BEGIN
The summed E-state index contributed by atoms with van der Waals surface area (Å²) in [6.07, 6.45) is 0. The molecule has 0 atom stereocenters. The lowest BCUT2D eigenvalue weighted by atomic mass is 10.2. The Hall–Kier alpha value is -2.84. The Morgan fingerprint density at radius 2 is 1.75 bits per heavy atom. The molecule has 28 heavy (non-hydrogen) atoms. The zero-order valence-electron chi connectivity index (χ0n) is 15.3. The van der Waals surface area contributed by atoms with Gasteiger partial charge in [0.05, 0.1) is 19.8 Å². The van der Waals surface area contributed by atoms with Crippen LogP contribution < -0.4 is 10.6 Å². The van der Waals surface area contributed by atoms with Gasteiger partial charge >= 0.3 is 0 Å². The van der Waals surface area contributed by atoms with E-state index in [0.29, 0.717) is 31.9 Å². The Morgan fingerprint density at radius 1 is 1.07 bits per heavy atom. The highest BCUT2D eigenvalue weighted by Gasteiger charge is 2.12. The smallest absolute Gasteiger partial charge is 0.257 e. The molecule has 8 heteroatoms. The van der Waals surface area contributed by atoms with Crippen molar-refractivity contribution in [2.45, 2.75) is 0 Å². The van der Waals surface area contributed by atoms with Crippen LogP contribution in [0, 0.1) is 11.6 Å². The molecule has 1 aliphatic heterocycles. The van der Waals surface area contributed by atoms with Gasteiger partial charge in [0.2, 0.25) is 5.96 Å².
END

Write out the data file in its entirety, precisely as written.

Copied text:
The summed E-state index contributed by atoms with van der Waals surface area (Å²) in [6.07, 6.45) is 0. The molecule has 0 atom stereocenters. The lowest BCUT2D eigenvalue weighted by atomic mass is 10.2. The Hall–Kier alpha value is -2.84. The Morgan fingerprint density at radius 2 is 1.75 bits per heavy atom. The molecule has 28 heavy (non-hydrogen) atoms. The zero-order valence-electron chi connectivity index (χ0n) is 15.3. The van der Waals surface area contributed by atoms with Gasteiger partial charge in [0.05, 0.1) is 19.8 Å². The van der Waals surface area contributed by atoms with Crippen LogP contribution < -0.4 is 10.6 Å². The van der Waals surface area contributed by atoms with Gasteiger partial charge >= 0.3 is 0 Å². The van der Waals surface area contributed by atoms with E-state index in [0.29, 0.717) is 31.9 Å². The Morgan fingerprint density at radius 1 is 1.07 bits per heavy atom. The highest BCUT2D eigenvalue weighted by Gasteiger charge is 2.12. The smallest absolute Gasteiger partial charge is 0.257 e. The molecule has 8 heteroatoms. The van der Waals surface area contributed by atoms with Crippen molar-refractivity contribution in [2.45, 2.75) is 0 Å². The van der Waals surface area contributed by atoms with Crippen LogP contribution in [0, 0.1) is 11.6 Å². The molecule has 1 aliphatic heterocycles. The van der Waals surface area contributed by atoms with Gasteiger partial charge in [0.2, 0.25) is 5.96 Å².